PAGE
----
Nunavut is the only territory in Canada where Aboriginal people are the majority. There, Inuit represent 85% of the population. In the 1996 Census, 72 percent of Nunavut residents said their mother tongue was Inuktitut, while 24 percent said it was English. In Canada, Cree is the only Aboriginal language with more speakers than Inuktitut.
The Nunavut Literacy Council endorses the vision for literacy that was developed at a literacy summit in Arviat:
All Nunavummiut have the right to participate fully and be included in their community. Literacy is much more than reading and writing, it also means being connected to your language and culture. Literacy involves everyone and is fundamental to the development of health and well-being. Literacy is fostering and nurturing understanding, knowledge and wisdom.
The Council integrates Inuktitut into its daily work. It is currently undertaking an Inuktitut Family Literacy Project. One of the goals of this project is to help communities make the connection between the concepts of Inuit Qaujimajatuqangit (Traditional Knowledge), Ilippallianginnarniq (Continuing Learning) and literacy. The Council is also developing an oral history manual that will include the benefits of using oral history and traditional knowledge as a tool to strengthen Inuktitut. It will contain information on how to collect and publish oral histories. The Nunavut Literacy Council has an Aboriginal Language and Cultural Consultant on staff and Aboriginal members on its Board.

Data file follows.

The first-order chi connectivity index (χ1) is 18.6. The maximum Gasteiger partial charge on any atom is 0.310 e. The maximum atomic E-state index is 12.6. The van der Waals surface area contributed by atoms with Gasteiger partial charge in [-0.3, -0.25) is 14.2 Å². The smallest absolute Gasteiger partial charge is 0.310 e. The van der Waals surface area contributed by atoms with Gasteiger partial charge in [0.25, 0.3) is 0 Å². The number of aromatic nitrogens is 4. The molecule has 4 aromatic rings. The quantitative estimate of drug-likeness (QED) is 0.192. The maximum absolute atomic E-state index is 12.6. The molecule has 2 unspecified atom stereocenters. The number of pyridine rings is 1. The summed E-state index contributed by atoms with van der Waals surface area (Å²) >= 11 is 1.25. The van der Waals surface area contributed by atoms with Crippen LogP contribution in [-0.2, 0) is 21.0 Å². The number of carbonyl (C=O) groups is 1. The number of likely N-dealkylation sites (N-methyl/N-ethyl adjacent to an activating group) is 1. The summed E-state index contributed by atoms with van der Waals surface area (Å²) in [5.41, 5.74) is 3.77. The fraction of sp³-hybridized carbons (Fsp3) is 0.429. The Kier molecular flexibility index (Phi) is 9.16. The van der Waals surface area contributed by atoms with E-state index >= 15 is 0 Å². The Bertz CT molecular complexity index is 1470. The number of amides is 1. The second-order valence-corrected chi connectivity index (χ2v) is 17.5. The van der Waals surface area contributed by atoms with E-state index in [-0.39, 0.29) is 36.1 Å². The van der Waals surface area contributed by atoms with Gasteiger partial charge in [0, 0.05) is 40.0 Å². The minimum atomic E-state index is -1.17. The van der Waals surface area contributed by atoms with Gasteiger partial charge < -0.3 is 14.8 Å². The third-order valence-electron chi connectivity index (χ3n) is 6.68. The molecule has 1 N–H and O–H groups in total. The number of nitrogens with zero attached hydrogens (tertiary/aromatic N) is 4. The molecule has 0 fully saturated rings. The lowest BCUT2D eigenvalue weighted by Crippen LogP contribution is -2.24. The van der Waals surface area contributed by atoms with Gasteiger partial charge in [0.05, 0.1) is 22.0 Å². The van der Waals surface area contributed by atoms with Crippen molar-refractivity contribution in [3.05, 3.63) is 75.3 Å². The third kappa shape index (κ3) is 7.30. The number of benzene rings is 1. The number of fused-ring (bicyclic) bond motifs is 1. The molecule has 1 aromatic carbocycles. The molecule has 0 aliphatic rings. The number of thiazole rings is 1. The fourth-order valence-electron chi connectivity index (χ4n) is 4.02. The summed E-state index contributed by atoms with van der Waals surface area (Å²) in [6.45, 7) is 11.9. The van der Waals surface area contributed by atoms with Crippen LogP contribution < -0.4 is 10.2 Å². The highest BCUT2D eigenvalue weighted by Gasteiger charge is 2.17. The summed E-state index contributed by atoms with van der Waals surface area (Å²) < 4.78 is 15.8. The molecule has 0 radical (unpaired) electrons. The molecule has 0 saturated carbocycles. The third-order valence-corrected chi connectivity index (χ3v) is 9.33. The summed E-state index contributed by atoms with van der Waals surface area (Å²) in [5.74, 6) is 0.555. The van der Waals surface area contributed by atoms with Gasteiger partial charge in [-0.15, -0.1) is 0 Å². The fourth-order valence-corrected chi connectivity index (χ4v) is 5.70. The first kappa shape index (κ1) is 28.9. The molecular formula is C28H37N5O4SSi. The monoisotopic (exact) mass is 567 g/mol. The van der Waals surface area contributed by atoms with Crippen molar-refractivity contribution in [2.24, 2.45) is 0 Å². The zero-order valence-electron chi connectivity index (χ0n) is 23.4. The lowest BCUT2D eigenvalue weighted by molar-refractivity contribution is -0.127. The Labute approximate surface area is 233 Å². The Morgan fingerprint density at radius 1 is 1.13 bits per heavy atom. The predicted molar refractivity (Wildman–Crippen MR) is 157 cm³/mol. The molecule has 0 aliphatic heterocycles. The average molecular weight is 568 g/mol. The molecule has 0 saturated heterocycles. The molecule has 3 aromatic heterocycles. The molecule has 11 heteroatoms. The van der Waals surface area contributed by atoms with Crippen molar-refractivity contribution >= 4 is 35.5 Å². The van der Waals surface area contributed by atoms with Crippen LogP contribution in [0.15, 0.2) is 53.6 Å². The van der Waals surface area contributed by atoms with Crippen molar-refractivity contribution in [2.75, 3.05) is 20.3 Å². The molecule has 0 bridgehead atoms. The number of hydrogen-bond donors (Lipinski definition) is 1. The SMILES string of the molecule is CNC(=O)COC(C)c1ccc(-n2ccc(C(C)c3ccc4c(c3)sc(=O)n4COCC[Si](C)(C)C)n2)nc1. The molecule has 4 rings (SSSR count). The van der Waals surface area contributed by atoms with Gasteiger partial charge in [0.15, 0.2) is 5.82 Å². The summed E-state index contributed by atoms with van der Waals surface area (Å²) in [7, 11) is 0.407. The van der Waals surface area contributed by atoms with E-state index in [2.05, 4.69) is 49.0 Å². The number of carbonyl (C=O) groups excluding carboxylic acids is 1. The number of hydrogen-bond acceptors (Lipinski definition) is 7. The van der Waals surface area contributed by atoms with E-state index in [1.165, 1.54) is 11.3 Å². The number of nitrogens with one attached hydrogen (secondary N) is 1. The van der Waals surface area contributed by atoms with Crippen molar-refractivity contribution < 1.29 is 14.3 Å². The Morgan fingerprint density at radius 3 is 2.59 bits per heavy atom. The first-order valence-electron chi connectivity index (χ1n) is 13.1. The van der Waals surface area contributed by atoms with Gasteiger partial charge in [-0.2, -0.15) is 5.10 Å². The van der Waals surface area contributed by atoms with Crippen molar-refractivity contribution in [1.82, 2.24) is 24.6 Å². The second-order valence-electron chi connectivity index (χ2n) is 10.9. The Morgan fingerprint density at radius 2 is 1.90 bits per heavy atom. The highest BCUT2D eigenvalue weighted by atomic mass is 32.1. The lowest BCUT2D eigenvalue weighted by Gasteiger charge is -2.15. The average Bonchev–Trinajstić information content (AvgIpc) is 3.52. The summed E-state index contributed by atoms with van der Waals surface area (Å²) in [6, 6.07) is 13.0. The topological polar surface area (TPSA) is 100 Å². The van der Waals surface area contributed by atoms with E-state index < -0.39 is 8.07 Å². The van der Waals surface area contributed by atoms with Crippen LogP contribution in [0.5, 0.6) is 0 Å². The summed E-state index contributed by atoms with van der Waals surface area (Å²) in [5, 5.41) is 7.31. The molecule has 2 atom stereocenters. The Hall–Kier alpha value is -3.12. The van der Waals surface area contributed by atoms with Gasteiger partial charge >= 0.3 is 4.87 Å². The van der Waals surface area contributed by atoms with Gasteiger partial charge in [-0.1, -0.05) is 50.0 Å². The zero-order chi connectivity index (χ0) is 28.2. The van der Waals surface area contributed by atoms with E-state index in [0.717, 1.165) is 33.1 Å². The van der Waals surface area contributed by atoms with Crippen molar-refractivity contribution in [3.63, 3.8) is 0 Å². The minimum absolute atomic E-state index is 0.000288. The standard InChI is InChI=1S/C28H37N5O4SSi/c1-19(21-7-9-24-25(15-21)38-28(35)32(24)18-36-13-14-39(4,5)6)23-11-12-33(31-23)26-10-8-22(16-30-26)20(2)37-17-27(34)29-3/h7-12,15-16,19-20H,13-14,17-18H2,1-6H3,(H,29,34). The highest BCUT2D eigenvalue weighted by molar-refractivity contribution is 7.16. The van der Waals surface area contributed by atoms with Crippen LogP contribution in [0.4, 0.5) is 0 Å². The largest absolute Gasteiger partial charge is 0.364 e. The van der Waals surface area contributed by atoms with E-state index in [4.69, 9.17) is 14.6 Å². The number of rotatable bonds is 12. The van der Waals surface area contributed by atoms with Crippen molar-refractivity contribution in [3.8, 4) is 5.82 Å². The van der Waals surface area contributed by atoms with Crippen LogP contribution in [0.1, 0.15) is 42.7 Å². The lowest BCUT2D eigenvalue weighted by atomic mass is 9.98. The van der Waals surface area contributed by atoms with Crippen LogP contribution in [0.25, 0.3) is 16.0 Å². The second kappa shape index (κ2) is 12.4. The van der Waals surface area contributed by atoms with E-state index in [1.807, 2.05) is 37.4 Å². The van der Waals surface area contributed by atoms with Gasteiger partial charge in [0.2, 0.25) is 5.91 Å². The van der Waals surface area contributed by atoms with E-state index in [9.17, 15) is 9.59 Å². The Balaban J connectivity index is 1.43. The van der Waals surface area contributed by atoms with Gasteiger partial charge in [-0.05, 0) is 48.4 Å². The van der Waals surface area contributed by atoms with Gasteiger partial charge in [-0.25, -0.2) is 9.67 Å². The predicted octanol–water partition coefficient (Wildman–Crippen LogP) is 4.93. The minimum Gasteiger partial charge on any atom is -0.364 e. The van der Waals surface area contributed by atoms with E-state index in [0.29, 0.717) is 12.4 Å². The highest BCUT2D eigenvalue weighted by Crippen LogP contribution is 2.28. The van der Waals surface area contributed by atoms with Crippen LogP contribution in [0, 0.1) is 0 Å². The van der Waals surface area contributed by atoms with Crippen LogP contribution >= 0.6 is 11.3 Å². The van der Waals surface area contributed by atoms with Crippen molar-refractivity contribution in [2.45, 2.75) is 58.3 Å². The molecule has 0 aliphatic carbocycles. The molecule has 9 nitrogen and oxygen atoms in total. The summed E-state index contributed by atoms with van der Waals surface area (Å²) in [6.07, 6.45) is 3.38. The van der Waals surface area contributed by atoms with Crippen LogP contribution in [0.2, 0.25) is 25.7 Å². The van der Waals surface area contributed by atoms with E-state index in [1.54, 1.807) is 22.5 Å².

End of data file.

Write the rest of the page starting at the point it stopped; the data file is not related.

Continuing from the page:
There are some major differences, however, between Nunavut and the Northwest Territories, when it comes to Aboriginal literacy:
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